However, I continue to be a liberal Quaker - passionately so - because I believe in diversity and the enrichment that diversity brings. The world we live in is divided between Muslims, Christians, Atheists, Buddhists, and many others. I seek to live in that division, to sacrifice my specific convictions in favor of building a community that can embrace all those differences.
However, that is not what many Christians are called to live for. They want to grow into a deeper expression of union with Jesus Christ. Quakerism has a grand and wonderful tradition that can offer that depth to such seekers. Most liberal meetings will never be able to bring all that richness to bear.
So, I believe that the fulfillment of the mission of Quaker Christianity lies beyond liberal Quakerism. In some places, Christian Quaker meetings can work within a liberal YM or Quarterly, in others they will have to draw their resources from a greater distance.
In Chicago, there is a meeting for worship in Jesus Christ that meets irregularly, though in the past they met more often. I heard of them within Quaker circles, but I wish now that I had tried to encourage more of my Christian non-Quaker friends to attend that worship. If it begins again, I definitely will make that a priority.
Peace & Love! Charley
I suspect I'm misreading you. Are you saying that Christocentric Quakers should not expect a place at the liberal branch's table?
By any chance, is thy middle name Pollyanna? I see a "J" but maybe it is a silent "J"? Jpollyanna?
I think thee speaks of an ideal, but one that is not always observed on the ground and in the monthly meetings. In the end, all it takes is one wounded former Christian to react badly to Christian language for an entire meeting to feel ABC (anything but Christian) to the Christian Friend.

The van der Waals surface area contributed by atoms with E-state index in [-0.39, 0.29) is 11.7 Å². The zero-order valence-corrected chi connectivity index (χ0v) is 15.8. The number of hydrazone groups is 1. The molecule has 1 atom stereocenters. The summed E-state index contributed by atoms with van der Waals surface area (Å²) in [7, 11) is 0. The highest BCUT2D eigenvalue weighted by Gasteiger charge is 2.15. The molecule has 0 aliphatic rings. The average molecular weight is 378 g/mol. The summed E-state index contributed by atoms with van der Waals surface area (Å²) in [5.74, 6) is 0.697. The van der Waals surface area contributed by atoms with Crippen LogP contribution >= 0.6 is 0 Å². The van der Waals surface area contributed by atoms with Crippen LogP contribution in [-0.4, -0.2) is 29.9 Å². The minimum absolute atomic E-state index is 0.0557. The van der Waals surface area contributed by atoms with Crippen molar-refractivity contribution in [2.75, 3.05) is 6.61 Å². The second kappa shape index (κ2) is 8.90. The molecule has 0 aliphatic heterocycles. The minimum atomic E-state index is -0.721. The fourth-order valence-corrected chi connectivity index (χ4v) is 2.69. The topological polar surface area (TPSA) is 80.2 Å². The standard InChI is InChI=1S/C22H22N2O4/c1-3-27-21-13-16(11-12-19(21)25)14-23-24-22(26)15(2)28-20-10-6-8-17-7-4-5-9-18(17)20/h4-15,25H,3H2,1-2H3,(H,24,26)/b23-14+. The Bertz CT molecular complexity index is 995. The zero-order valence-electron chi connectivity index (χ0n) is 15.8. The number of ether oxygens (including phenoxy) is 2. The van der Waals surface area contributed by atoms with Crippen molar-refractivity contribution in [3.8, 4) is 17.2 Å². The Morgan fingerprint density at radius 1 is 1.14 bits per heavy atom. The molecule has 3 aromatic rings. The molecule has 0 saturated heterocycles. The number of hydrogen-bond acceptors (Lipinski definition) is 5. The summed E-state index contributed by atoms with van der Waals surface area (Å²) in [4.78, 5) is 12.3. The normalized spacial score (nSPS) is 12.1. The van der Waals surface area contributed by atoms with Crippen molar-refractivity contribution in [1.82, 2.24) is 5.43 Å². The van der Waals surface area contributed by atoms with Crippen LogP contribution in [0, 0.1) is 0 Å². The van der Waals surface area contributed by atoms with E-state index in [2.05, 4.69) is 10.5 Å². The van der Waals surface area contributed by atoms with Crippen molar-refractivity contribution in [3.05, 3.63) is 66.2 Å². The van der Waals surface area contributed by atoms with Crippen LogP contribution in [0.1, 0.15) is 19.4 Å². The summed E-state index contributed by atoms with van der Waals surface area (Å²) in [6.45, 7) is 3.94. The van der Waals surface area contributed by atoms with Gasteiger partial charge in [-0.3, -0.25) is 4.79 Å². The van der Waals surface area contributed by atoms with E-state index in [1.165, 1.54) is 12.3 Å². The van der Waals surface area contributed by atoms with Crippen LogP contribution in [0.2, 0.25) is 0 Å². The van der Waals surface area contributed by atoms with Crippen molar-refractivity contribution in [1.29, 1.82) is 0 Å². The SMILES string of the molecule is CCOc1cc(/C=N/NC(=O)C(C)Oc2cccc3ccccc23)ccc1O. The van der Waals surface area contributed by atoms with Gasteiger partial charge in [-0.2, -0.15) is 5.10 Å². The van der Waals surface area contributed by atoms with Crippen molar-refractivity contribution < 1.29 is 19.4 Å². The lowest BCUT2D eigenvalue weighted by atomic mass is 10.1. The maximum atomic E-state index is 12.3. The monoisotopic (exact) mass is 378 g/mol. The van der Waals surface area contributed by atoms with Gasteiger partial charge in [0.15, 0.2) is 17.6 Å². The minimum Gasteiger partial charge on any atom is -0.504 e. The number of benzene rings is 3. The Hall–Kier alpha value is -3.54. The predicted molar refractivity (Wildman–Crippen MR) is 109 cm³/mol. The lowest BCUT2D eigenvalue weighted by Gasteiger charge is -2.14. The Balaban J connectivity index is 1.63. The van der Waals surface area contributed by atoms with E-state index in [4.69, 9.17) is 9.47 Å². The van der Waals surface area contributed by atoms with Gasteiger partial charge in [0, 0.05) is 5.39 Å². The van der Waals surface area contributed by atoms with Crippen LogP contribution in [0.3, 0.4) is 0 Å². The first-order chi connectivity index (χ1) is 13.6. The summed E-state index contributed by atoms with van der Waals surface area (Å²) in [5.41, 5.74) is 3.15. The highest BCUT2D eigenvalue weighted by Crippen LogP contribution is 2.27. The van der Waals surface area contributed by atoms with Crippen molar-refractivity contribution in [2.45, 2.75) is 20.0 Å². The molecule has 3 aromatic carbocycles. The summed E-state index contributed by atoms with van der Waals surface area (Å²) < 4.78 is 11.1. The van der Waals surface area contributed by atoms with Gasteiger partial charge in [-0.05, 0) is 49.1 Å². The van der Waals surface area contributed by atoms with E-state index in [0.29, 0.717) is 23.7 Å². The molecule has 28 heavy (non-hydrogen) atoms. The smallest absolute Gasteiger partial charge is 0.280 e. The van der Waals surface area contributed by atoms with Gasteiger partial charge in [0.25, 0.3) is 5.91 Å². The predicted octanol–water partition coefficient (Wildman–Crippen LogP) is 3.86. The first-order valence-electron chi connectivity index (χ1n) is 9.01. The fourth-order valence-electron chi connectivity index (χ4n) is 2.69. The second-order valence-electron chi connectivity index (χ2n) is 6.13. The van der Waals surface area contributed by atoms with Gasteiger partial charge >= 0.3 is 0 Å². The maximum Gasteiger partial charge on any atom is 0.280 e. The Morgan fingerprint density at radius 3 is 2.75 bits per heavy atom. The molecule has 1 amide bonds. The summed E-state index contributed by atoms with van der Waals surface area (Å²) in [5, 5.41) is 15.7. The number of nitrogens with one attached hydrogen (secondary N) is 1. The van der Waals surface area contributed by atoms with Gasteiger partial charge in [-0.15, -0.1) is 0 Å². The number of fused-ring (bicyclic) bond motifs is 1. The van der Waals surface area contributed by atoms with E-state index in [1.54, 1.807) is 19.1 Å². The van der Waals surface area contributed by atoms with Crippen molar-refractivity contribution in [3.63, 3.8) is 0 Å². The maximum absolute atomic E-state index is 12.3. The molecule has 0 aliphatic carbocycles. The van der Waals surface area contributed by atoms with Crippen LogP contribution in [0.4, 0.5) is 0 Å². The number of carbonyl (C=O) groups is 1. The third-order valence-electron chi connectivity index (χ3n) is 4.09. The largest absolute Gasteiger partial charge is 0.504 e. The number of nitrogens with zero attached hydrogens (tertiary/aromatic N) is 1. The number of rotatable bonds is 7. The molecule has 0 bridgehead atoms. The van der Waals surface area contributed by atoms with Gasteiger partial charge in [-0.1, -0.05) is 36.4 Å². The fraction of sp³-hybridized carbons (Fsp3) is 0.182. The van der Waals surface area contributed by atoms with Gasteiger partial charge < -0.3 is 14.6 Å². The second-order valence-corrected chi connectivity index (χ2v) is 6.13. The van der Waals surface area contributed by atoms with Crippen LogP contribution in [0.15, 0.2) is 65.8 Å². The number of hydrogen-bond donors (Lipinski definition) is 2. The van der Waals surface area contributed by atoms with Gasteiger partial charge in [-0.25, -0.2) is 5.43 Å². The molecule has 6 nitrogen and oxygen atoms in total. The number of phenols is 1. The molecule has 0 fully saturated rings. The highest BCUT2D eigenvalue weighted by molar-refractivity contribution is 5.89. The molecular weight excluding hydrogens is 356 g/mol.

Then I think this is an issue that the whole Meeting should deal with as a community. Unfortunately, many meetings, being not so good at conflict resolution, run from such conflict and hide, and that is how such meetings get the reputation of not being good Christians.
No my Friend, I am not Pollyanna, and I am not one to run from conflict. I am one who is standing in the middle of a liberal Friends meeting and greeting and meeting diverse Friends every day and challenging them to learn how to live together in the midst of the diversity.
I think that learning how to do such a thing is the way that Jesus is calling us to learn to live in the paradox of the world we are in in this moment. And yes, it is difficult. I have no illusions that it is not.
I have many differences with others around me. I think that Jesus calls me daily to struggle within and without myself to find where I should stand in peace with my many Friends. He calls me to stand in Love even if it is the hardest thing I ever do.
It certainly was the hardest thing he had to do.
It is the least I can do.
Since joining Quakers I have always worshiped with Liberal meetings. I've had my own hurts and struggles with Christianity, coming through it with a new found commitment to my Christian roots. The final result does not easily fit into any other context than the Liberal branch.
That is why I reacted to Charley's comment, "So, I believe that the fulfillment of the mission of Quaker Christianity lies beyond liberal Quakerism. In some places, Christian Quaker meetings can work within a liberal YM or Quarterly, in others they will have to draw their resources from a greater distance."
Although I don't think it was intended that way, it felt like another ABJ message.
I truly believe that there is a place for Christianity within Liberal Friends meetings. Unfortunately, I've encountered one too many liberal Friends who would rather that Christocentric Friends either go away or at least be quiet.
I am fortunate to have found a meeting that, with a few bumps along the way, supports each persons relationship with God and expects members have respect for our diversity. So, I will continue to be a Christocentric Liberal Friend. I will embrace and grow from the diversity around me. I will expect others to allow me to speak from my deepest experience of God and even occasionally use the J word.
Since posting this, I have discovered there are numerous definitions of being a pollyanna. My thinking is in alignment with Wikipedia: "a popular term for someone with the same optimistic outlook." Having read the book and enjoyed it and its cheerful heroine as a child, I hadn't really considered what other things had become attached to it. Elsewhere, I see things like "excessively optimistic" and "unreasonably or illogically optimistic" which are not what I meant.
My apologies if it came across as harsh, which was the opposite of my intention.